Using PPS Palliative Performance Scale - page 2

by military spouse

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Hello all, I've worked for two different hospices with varying opinions and I was interested in how all of you use the PPS. I'm mostly concerned with 7c. If they ambulate independently, but are a fall risk with hx of falls and... Read More


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    Quote from Ginapixi
    I can see that some may take offense at my comment, but it has bothered me for quite some time that nursing, even hospice nursing, has become such a business. We need to fit people into categories in order to get the needed support for them; some patients really need the help but are not willing to accept it even if they qualify; others really need the help but we cannot get it for them because they do not quite qualify; then we get the ones who will take any thing because they qualify. How many times have I done the "aid's work" because it was needed at the time of my visit, then was told I spent too much time there, yet we are also not allowed to give help off the time sheet. To me it will always be a financially driven business (and i worked for a non profit!) and not a patient driven care service as long as we have categories and constantly growing regulations.
    I'm not offended, but I do think these tools are needed. I work in an in pt palliatve unit of a hospital. We accept pts on who needs the service the most. 2 pts at home, the family can no longer provide the needed care. As long as they have a life expectancy of less then three months we'll take them, however we only have one bed. So who do we take? That's when the pps is used. I understand your point, but think they do have a place.
    tewdles and Ginapixi like this.
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    I'm not offended, but I do think these tools are needed. I work in an in pt palliatve unit of a hospital. We accept pts on who needs the service the most. 2 pts at home, the family can no longer provide the needed care. As long as they have a life expectancy of less then three months we'll take them, however we only have one bed. So who do we take? That's when the pps is used. I understand your point, but think they do have a place.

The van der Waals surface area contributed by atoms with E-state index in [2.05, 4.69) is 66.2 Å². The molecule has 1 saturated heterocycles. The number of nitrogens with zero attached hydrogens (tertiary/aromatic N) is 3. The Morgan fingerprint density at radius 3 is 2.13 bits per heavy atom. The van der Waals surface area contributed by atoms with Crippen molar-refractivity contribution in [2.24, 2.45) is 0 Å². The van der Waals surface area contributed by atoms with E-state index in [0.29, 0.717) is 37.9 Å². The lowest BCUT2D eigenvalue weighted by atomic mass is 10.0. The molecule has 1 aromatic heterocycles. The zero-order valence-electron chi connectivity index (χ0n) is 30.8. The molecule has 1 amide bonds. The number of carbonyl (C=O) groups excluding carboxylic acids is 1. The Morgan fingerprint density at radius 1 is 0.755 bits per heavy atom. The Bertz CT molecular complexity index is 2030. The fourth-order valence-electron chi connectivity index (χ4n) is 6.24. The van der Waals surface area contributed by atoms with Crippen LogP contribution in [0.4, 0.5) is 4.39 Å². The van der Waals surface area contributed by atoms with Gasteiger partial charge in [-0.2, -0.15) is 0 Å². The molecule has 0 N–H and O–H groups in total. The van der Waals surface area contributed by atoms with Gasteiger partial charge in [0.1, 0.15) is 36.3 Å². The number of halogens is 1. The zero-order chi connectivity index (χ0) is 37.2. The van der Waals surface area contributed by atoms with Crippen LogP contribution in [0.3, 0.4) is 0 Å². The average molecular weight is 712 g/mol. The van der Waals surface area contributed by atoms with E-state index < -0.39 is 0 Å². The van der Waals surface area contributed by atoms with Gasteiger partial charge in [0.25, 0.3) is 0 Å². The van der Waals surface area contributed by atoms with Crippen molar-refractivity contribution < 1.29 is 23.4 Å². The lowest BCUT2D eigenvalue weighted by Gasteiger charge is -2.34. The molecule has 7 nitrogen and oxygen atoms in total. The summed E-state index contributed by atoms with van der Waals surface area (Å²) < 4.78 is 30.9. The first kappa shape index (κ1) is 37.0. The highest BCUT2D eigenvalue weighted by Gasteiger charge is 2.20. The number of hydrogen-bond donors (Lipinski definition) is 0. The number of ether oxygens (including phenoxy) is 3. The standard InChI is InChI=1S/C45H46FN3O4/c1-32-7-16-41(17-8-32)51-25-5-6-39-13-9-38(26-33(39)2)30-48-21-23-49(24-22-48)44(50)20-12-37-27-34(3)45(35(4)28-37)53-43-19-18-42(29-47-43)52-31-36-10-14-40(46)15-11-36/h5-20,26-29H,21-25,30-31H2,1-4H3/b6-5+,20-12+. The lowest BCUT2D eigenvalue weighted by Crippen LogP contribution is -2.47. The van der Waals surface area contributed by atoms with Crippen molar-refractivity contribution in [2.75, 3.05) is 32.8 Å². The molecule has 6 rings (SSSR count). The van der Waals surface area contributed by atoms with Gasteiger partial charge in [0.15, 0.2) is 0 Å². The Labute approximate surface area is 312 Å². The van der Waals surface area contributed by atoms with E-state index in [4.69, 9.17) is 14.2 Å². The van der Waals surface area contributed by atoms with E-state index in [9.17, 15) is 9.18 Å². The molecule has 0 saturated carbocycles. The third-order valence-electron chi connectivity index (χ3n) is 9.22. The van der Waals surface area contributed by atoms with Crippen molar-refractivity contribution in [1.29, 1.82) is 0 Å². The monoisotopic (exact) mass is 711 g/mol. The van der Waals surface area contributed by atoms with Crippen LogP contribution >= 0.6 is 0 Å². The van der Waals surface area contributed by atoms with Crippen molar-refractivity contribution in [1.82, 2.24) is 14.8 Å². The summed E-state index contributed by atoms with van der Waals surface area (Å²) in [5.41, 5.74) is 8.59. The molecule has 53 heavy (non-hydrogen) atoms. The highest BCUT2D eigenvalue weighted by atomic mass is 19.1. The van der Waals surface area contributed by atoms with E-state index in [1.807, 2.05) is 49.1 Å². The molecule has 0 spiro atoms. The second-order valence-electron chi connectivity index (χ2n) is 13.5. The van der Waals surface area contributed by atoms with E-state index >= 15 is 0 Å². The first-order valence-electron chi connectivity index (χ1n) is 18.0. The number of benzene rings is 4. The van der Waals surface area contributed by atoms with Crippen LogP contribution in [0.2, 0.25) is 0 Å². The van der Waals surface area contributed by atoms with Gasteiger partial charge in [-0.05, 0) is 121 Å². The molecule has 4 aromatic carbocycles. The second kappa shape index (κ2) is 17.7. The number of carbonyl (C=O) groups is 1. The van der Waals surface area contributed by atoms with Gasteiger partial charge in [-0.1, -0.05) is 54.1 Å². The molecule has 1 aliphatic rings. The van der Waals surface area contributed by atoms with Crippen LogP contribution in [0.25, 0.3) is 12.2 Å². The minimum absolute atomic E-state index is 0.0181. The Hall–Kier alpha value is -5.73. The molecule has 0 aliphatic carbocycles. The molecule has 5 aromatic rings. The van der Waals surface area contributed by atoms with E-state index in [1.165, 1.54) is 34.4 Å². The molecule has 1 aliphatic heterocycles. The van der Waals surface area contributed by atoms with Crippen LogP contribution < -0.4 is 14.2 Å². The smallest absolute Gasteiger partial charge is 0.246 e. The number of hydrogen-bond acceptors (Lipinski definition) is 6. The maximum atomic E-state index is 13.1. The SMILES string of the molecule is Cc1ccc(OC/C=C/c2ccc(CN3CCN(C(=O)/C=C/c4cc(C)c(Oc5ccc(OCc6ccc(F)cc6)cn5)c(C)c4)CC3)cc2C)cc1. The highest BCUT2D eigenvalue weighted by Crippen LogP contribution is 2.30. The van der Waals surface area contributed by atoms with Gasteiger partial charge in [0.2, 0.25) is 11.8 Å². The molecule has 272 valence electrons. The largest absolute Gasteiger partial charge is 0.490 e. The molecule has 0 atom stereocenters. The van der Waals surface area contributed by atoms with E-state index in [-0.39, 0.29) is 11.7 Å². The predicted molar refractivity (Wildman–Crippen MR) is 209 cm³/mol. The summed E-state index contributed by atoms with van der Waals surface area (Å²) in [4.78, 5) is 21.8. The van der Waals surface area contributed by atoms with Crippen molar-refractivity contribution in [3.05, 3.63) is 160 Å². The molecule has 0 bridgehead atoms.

yes, I was not implying they are no good, they can be helpful, I just think we put too much emphasis on them; I am so sorry to hear about the shortage of beds, but we used to have to pick and chose (unfortunately many times the choice fell to the ones that could pay, but not always)
    and thanks for not misunderstanding
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    Our job as nurses, is to take the info from the various tools and paint the picture of the "whole" patient for the team.

    Without the tools the picture becomes too narrative and subjective.

    We have to be professional enough to use them correctly.
    Last edit by tewdles on Dec 31, '12 : Reason: spelling
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    You are getting your scales mixed up. The FAST scale uses numbers 1-7 and is used to rate dementia symptoms. PPS is a general scale of functionality and is used on all patients. It is scored in percentages, 0-100%. Patients on hospice are generally 40% or less (except cancer patients, which can be 70% or less).

    A FAST score of 7c is "ambulatory ability is lost (cannot walk without personal assistance)." To me this means that unless the patient requires someone at their side assisting with every ambulation, they don't meet the criteria for a FAST of 7c. I suspect our regulators would see it this way as well.
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    I am curious, if you are in hospice and you don't use FAST, how to do you document dementia? Medicare requires FAST documentation (at least in our neck of the woods the regional CMS requires it)
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    I would say your current employer's approach is just plan wrong! I sure wouldn't want to defend that on a Medicare audit! I think the language is pretty clear, if the patient is able to ambulate independently, they don't meet the criteria for a 7c FAST score.


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